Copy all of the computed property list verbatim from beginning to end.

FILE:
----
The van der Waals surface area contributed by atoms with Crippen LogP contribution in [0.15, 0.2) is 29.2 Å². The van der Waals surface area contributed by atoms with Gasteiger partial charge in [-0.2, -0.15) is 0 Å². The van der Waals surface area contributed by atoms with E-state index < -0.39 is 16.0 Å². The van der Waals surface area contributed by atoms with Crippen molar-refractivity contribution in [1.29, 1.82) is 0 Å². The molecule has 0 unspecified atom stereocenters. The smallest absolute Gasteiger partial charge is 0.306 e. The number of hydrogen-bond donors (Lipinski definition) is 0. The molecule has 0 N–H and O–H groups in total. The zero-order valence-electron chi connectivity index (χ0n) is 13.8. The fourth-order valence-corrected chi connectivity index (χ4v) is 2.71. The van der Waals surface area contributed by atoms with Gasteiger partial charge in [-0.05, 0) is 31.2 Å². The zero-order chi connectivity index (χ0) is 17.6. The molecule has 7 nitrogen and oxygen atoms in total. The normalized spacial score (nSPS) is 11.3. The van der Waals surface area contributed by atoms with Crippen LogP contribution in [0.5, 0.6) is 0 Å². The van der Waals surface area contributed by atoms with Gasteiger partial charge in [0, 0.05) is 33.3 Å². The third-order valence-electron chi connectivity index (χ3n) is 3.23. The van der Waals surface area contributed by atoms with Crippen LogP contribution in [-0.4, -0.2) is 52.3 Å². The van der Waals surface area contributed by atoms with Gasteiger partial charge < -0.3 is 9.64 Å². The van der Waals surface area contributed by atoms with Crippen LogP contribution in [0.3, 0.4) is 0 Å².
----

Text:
The van der Waals surface area contributed by atoms with Crippen LogP contribution in [0.15, 0.2) is 29.2 Å². The van der Waals surface area contributed by atoms with Gasteiger partial charge in [-0.2, -0.15) is 0 Å². The van der Waals surface area contributed by atoms with E-state index < -0.39 is 16.0 Å². The van der Waals surface area contributed by atoms with Crippen molar-refractivity contribution in [1.29, 1.82) is 0 Å². The molecule has 0 unspecified atom stereocenters. The smallest absolute Gasteiger partial charge is 0.306 e. The number of hydrogen-bond donors (Lipinski definition) is 0. The molecule has 0 N–H and O–H groups in total. The zero-order valence-electron chi connectivity index (χ0n) is 13.8. The fourth-order valence-corrected chi connectivity index (χ4v) is 2.71. The van der Waals surface area contributed by atoms with Gasteiger partial charge in [-0.05, 0) is 31.2 Å². The zero-order chi connectivity index (χ0) is 17.6. The molecule has 7 nitrogen and oxygen atoms in total. The normalized spacial score (nSPS) is 11.3. The van der Waals surface area contributed by atoms with Crippen LogP contribution in [0.5, 0.6) is 0 Å². The van der Waals surface area contributed by atoms with Gasteiger partial charge in [0, 0.05) is 33.3 Å². The third-order valence-electron chi connectivity index (χ3n) is 3.23. The van der Waals surface area contributed by atoms with Crippen LogP contribution in [-0.4, -0.2) is 52.3 Å². The van der Waals surface area contributed by atoms with Gasteiger partial charge < -0.3 is 9.64 Å². The van der Waals surface area contributed by atoms with Crippen LogP contribution in [0.3, 0.4) is 0 Å².